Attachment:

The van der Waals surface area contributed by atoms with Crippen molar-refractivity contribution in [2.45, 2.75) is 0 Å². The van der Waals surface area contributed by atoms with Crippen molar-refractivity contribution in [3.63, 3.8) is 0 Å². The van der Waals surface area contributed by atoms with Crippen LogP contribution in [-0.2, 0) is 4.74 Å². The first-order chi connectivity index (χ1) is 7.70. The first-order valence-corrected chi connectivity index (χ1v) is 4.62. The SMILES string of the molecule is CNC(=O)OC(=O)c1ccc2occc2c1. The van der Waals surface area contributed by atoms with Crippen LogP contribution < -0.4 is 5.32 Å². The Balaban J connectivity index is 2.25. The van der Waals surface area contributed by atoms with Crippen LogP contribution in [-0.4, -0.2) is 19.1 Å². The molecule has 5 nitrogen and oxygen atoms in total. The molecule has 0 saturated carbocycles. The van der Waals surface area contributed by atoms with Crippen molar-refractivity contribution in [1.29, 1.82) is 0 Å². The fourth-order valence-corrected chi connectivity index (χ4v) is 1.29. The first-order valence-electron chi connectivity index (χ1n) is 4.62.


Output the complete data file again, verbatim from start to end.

The van der Waals surface area contributed by atoms with Crippen molar-refractivity contribution in [2.45, 2.75) is 0 Å². The van der Waals surface area contributed by atoms with Crippen molar-refractivity contribution in [3.63, 3.8) is 0 Å². The van der Waals surface area contributed by atoms with Crippen LogP contribution in [-0.2, 0) is 4.74 Å². The first-order chi connectivity index (χ1) is 7.70. The first-order valence-corrected chi connectivity index (χ1v) is 4.62. The SMILES string of the molecule is CNC(=O)OC(=O)c1ccc2occc2c1. The van der Waals surface area contributed by atoms with Crippen LogP contribution < -0.4 is 5.32 Å². The Balaban J connectivity index is 2.25. The van der Waals surface area contributed by atoms with Crippen LogP contribution in [-0.4, -0.2) is 19.1 Å². The molecule has 5 nitrogen and oxygen atoms in total. The molecule has 0 saturated carbocycles. The van der Waals surface area contributed by atoms with Crippen molar-refractivity contribution in [1.29, 1.82) is 0 Å². The fourth-order valence-corrected chi connectivity index (χ4v) is 1.29. The first-order valence-electron chi connectivity index (χ1n) is 4.62.